I own a budget MTB (Decathlon Rockrider ST 100), with 3x7 speed and I want to upgrade the cheap derailleurs to something more reliable (Such as Shimano Deore).

I already changed the brakes and shifters by the way.

I don't wanna change the freewheel now (as it would force me to change the whole wheel if I want a cassette).

My question is : can I put a 3x9 front derailleur on this configuration ? As the only front derailleurs for 3x7 configurations are on the Altus or Tourney range, and I want something more solid.

  • Changed the shifters to what? AFAIK only Tourney shifters are 7 speed. Commented Jul 22, 2020 at 10:55
  • Apologies for late reply. The shifters I found are Shimano EF65 (Probably Acera range). Not Deore ones but it's much better compared to the Microshift grip shifters I had before...
    – FraJarJar
    Commented Jul 23, 2020 at 4:35

1 Answer 1


Yes. A front derailleur marketed as for a 9 speed system will work normally with your 7 speed set up. Really the front derailleur doesn't care how many cogs are in the back. Generally, using a front drive system designed and marketed for "X"-speed systems will work in an "X+/-1" system. For example, I use 10 speed crankset in combination with a 9 speed rear drive. In addition mixing brands of shifter and front derailleur is possible (a SRAM front shifter can be paired with a Shimano front der and vice-versa) resulting in normal performance. This does not hold true for the rear drive, where brand of shifter and derailleur must match to have normal performance.

Considerations should be given to the cable routing of your bike: does the front derailleur cable approach the der from the top? Or from the bottom? Front derailleur's are designed to be actuated either by cable pulling from above (top-pull) or from below it (bottom-pull). Which type you require is based on your bike's designed cable routing. Many front ders these days are termed "dual-pull" and are actuated from either a top pull or bottom pull cabling. The bike determines this requirement.

Related to this is how the front derailleur mounts to the bike. Most commonly a clamp band is used around the seat tube and this serves as a mount point and by virtue of the design is manipulated to get the derailleur in proper alignment with the chainrings. A bicycle will be built utilizing one of three different sizes of seat tube diameter, the front derailleur must have the correct size clamp band (or come with shims allowing proper fitting). There are other mounting designs of front ders too.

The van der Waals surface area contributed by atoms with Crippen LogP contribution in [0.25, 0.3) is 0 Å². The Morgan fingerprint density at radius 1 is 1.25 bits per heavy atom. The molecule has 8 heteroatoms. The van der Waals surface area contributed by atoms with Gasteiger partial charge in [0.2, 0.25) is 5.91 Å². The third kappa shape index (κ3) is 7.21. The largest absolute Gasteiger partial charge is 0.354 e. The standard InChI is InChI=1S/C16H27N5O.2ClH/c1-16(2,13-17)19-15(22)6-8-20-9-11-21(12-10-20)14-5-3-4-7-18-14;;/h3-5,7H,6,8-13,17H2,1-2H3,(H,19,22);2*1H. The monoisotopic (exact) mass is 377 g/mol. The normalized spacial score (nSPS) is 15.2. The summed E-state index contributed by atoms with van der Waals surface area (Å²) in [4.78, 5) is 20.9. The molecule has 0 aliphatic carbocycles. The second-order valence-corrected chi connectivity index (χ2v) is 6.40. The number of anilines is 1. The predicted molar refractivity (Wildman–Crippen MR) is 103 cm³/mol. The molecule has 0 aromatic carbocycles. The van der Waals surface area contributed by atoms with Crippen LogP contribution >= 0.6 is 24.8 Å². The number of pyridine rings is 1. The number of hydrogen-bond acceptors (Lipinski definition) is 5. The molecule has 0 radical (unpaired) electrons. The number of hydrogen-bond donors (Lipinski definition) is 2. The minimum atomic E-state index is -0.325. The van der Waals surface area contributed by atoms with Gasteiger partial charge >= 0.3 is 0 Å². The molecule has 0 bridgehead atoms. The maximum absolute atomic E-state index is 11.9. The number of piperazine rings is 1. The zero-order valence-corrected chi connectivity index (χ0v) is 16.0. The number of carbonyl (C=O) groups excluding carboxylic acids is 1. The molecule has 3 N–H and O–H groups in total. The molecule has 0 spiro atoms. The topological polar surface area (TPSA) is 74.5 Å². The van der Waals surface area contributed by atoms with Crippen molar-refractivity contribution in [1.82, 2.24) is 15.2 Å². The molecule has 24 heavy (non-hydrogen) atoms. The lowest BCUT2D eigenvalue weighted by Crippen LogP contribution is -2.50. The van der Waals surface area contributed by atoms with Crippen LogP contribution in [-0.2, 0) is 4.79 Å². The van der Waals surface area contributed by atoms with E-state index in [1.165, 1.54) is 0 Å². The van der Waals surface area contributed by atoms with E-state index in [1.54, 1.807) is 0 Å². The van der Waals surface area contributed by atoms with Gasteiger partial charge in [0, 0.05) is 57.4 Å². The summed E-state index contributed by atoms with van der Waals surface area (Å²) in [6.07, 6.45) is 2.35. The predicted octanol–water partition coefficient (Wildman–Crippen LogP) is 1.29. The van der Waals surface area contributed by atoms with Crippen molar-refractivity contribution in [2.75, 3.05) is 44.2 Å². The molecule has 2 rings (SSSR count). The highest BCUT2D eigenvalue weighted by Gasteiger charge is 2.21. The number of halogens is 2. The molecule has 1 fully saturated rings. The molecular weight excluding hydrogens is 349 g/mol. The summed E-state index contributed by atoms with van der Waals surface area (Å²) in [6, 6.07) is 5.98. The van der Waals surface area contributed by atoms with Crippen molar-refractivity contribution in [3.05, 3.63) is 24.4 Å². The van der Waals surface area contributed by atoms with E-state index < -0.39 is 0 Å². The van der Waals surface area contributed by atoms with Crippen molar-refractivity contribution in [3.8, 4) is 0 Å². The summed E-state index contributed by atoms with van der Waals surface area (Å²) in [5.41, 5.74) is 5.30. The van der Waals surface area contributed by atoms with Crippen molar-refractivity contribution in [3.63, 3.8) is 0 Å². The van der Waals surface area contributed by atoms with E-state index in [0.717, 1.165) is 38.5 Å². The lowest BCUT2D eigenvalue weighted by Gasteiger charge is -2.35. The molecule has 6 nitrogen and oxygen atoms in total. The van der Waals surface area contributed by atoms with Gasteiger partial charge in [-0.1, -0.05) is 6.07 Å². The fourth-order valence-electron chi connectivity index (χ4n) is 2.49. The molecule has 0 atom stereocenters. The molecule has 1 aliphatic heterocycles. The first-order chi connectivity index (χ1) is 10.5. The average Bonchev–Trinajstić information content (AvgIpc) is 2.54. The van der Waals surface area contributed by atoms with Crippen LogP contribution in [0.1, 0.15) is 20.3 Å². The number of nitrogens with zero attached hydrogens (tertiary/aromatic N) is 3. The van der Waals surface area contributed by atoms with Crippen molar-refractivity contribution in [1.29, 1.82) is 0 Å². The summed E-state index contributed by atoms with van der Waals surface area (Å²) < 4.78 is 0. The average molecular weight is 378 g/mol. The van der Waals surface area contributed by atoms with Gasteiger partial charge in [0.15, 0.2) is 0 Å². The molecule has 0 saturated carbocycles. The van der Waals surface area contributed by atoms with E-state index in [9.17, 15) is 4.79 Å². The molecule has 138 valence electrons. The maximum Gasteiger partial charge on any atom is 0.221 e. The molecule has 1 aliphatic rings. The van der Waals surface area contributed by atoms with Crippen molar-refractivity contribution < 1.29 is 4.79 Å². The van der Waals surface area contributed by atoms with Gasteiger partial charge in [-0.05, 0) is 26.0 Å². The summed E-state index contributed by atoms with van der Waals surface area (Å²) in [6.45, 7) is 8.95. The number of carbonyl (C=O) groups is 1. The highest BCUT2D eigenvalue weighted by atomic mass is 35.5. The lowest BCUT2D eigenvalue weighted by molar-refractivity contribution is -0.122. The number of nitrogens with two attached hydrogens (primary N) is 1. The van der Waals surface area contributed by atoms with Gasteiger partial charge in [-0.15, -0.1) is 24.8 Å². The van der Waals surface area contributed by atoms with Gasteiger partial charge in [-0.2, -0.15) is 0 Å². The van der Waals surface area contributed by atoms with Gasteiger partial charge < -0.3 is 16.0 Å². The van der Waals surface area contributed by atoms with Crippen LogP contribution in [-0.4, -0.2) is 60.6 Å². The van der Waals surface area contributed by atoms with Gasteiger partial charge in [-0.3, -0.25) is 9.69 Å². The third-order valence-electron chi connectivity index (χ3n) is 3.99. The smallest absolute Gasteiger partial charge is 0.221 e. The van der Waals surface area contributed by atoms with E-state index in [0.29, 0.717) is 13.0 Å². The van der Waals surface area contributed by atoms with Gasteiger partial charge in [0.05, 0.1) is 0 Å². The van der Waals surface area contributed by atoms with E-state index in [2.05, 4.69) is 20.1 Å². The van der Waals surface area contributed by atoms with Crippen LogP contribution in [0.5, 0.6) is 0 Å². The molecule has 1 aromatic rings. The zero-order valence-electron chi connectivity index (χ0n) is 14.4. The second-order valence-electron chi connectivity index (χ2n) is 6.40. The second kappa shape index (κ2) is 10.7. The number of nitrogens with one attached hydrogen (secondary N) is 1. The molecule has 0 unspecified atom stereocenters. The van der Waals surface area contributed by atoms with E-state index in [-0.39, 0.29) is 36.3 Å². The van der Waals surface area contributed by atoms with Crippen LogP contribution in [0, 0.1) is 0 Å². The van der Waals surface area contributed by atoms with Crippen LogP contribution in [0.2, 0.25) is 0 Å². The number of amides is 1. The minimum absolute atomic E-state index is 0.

When a front derailleur is chosen for a particular front drive of a bike, a few important specs must be adhered to achieve nominal performance. The number of teeth of the largest chainring and the difference in the number of teeth between the largest and middle chainring. Both of these should match the specs of the front derailleur.

One further thought related to your question and desire to upgrade some componentry. Seven, eight, and nine speed hardware can be considered the same in regards to "speed." Their derailleur's actuation ratio are the same, meaning the derailleur will move the correct amount to move the chain the correct amount to achieve the correct shift distance whether the shifter is 7, 8 or 9 speed. The right numbered shifter should be used with the same number of cogs.

  • Are you positive of saying 7/8/9 speed, and not 6/7/8? ...where the chain widths are (almost) the same, and the inter-cog gaps are the same while the cassette gets one cog wider. At 9 speed, the cassette stays the same width as the 8 speed, but the cog spacing drops, so 8/9/10 speed freehubs (generally) take all three.
    – Criggie
    Commented Jul 24, 2020 at 12:28
  • 1
    Thanks a lot for your detailed comment ! I actually didn't know the trick about "bottom pull" and "top pull" and you helped me not to buy an unusable derailleur. My bike cable routing is a bottom-pull.
    – FraJarJar
    Commented Jul 24, 2020 at 13:33
  • 1
    @Criggie Lumping the 7, 8, 9 speed classes together, my thinking was emphasizing the rear derailleur actuation ratio was the same, inferring one needn't be limited to finding a marketed 7-speed derailleur when a 9 speed derailleur, controlled by a 7 speed shifter, will happily move the chain flawlessly up & down a 7 speed cassette. I tried to avoid the spacing issues that would need attention when upgrading to higher speeds by emphasizing pairing of shifter and cassette (same speed #). Also, text of question stated they were to remain at 7 speed FW.x
    – Jeff
    Commented Jul 25, 2020 at 1:15
  • 1
    @Criggie Your points are noted, however...especially if one is using words like "flawless" & "normal performance" in discussing what will work in a drive-train, one better be cognizant of spacing issues
    – Jeff
    Commented Jul 25, 2020 at 1:20

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